The breakaway state of Artsakh is not on a lot of people’s travel radar because it is simply not known. More popularly recognized by its former name, Nagorno-Karabakh, travelers are starting to learn more about this absolutely stunning part of the South Caucasus and everything it has to offer from scenery to wine to hospitality. This is a guide about the village of Togh and ten reasons you should visit Togh when you travel to Artsakh.
This is a guest post by Anna Zakharyan.
10 Reasons to Visit Togh, Artsakh (Nagorno-Karabakh)
I bet 9 out 10 people seeing the title of this would first ask “Where the hell is Togh?” That would be the #1 reason to visit Togh. Tucked away behind the luscious mountain ranges and surrounded by vineyards and fields from one side and virgin forests from another, Togh settles lavishly on the slope of an almost trapezoid-looking hill in the southern part of the Republic of Artsakh.
This is a place that most regular tourists would almost never even be able to locate, however, it is traveled to by experienced gallivanters, real profound travel sommeliers who always go off the beaten path to get better impressions and deeper experiences.
First mentioned in the Arabian books of IXth century, Togh village was once the renowned capital of Armenian Dizak meliksdom. Constantly a forepost for invaders coming from the south and east to these lands, it kept its gates firmly closed, withstanding enemy troops and protecting its inhabitants.
Dizak princes are famous for their diplomatic talents and wisdom, which helped them survive and build their relations with Russians, Persians, Turks, and Tatars. Togh has a heroic past, impressive present, and very promising future.
Here are some awesome reasons and things to do when you visit Togh.
Explore the Palace of Melik Yeghans
Once a magnificent stronghold of Dizak, the ruins of Melik’s Palace in Togh are still an impressive and well preserved architectural monument. It has been excavated by archaeologists recently and cleaned from more than a meter of land that was dumped there during the Soviet times as an attempt to erase local Armenian heritage. It is very interesting for self-exploration and would be even more impressive to explore with a guide. There are 15-30 minutes tours there that are free of charge.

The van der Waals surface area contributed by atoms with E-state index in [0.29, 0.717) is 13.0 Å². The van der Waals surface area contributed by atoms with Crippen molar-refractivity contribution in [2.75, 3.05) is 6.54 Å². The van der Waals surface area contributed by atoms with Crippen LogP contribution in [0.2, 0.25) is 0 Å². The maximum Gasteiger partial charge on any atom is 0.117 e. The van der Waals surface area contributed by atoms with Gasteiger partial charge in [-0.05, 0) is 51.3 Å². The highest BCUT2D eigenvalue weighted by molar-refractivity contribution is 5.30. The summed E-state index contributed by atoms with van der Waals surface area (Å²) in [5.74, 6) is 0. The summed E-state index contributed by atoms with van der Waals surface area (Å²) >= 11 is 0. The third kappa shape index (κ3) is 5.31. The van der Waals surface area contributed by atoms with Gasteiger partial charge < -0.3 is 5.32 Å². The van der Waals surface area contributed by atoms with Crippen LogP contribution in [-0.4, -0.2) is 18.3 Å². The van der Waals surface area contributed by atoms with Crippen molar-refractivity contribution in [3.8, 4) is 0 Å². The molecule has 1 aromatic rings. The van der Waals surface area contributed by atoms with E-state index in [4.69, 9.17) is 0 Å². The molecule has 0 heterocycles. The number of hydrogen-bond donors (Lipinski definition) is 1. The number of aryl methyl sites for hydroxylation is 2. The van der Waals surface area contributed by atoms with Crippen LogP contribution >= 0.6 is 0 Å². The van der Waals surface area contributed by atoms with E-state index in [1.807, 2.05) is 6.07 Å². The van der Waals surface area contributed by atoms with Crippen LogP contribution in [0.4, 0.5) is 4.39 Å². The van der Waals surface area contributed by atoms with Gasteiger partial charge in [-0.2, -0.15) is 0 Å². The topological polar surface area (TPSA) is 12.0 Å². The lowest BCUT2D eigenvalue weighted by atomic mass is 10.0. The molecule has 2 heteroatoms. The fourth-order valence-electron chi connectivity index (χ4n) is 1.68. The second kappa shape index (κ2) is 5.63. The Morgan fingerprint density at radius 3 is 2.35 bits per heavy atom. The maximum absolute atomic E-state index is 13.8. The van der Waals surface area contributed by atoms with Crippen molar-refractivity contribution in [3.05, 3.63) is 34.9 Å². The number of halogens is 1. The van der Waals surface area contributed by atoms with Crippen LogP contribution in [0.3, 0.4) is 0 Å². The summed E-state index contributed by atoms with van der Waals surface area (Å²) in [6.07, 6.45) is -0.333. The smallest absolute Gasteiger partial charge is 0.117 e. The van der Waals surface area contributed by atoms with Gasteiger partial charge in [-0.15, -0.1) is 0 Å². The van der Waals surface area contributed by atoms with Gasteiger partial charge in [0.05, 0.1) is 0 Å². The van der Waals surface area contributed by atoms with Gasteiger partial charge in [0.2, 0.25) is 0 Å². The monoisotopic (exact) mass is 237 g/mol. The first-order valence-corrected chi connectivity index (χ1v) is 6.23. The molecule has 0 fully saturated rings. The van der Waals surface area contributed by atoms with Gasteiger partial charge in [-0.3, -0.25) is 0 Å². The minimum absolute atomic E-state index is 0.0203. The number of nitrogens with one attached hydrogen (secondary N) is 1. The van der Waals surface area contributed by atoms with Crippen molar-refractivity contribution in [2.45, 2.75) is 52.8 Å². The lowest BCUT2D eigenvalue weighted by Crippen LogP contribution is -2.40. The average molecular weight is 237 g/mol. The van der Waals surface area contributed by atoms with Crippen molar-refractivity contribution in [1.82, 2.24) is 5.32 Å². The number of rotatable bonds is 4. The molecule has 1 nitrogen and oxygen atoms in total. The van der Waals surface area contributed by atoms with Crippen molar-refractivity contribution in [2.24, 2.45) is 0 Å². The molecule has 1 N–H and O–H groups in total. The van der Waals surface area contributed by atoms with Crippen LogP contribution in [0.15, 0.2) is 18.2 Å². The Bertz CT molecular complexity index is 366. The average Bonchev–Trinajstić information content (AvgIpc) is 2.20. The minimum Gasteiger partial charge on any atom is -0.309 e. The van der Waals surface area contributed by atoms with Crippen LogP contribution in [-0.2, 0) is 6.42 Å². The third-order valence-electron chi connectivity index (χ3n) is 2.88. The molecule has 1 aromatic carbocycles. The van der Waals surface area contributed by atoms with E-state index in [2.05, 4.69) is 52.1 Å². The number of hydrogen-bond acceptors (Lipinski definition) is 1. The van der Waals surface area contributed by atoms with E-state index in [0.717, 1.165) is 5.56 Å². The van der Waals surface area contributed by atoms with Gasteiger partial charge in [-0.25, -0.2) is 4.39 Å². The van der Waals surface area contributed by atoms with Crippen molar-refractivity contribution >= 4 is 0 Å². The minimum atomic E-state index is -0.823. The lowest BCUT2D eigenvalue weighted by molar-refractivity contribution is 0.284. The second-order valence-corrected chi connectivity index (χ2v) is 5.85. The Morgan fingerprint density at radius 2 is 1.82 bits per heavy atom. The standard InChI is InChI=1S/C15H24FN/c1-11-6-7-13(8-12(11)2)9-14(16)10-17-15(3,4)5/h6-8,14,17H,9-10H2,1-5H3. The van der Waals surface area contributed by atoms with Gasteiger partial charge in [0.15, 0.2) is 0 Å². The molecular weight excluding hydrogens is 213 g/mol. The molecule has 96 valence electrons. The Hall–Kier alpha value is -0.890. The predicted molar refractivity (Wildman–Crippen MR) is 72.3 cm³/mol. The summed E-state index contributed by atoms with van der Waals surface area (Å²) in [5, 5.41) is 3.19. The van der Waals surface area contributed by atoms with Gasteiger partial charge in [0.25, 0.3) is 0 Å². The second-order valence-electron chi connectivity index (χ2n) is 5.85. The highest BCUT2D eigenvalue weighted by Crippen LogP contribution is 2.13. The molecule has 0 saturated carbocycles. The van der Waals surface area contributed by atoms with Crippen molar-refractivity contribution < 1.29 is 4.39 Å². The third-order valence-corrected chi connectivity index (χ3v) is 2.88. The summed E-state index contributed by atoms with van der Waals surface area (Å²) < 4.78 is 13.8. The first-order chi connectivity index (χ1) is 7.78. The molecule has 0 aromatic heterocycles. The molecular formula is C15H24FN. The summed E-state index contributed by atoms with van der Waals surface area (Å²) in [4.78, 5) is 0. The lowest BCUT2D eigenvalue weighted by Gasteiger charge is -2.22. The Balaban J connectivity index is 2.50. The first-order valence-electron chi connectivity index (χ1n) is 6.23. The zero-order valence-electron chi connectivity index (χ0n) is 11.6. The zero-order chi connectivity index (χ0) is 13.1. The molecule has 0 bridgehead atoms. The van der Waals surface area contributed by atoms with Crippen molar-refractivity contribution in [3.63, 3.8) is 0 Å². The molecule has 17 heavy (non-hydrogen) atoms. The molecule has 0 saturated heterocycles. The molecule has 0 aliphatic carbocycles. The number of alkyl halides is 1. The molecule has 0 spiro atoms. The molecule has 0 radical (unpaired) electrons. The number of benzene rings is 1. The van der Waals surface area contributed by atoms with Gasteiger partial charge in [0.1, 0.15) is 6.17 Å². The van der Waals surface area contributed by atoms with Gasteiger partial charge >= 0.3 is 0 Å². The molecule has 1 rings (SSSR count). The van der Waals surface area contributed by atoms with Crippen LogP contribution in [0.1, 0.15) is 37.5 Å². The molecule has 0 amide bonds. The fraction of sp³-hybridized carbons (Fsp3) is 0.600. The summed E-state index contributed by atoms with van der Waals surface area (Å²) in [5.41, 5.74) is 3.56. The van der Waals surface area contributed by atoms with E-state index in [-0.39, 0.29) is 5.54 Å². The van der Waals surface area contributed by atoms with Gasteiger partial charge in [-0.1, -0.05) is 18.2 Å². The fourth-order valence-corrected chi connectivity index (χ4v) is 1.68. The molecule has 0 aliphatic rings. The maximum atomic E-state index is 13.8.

Deep dive in the history of Christianity
It’s very difficult to find a place in Armenia and Artsakh with no church within a one-mile radius. Togh is no exception. There are three of them – one large, which was a “Palace-church” of local Meliks and located not far from the Palace and two smaller ones on the outskirts of the village.
Saint Stephen’s Church is believed to be built on a place of a Pagan altar that was there before the 3rd-century AD, though the current reconstruction is from 17th-century. Another tiny chapel from 13th-century supposedly was a part of a monastery called by locals “Kusanats Anapat,” or “Virgin’s Hermitage”.
Take a sip of Fresh Water
If you need some water to refresh yourself after exploring the environs, don’t hurry to a store – better pass a quest and find a natural water spring called “Mache jur”. The arch surrounding the spring was built in the 17th-century and the water is still crystal clear and cold, even on a hot summer’s day.
There is one more spring located high on the hill named “Yere jur” and it is also worth finding because you will find not only water but also an excellent view and place for snapping epic photos.
Enjoy a Perfect glass of Wine
To relax and to better digest your new discoveries, you can visit a winery located right in the center of Togh. Very modest steel gates with no sign will lead you to the world of wine, which has an international, best-selling award-winning wine called Kataro, produced by Domaine Avetissyan.
The prizewinner of many wine competitions, it is made from an indigenous grape variety called Khndoghni and has a unique taste that has been especially noted by many experts. Wine tours should be organized in advance and the price per person is 3000 dram.
Sleep over in a 100-year old House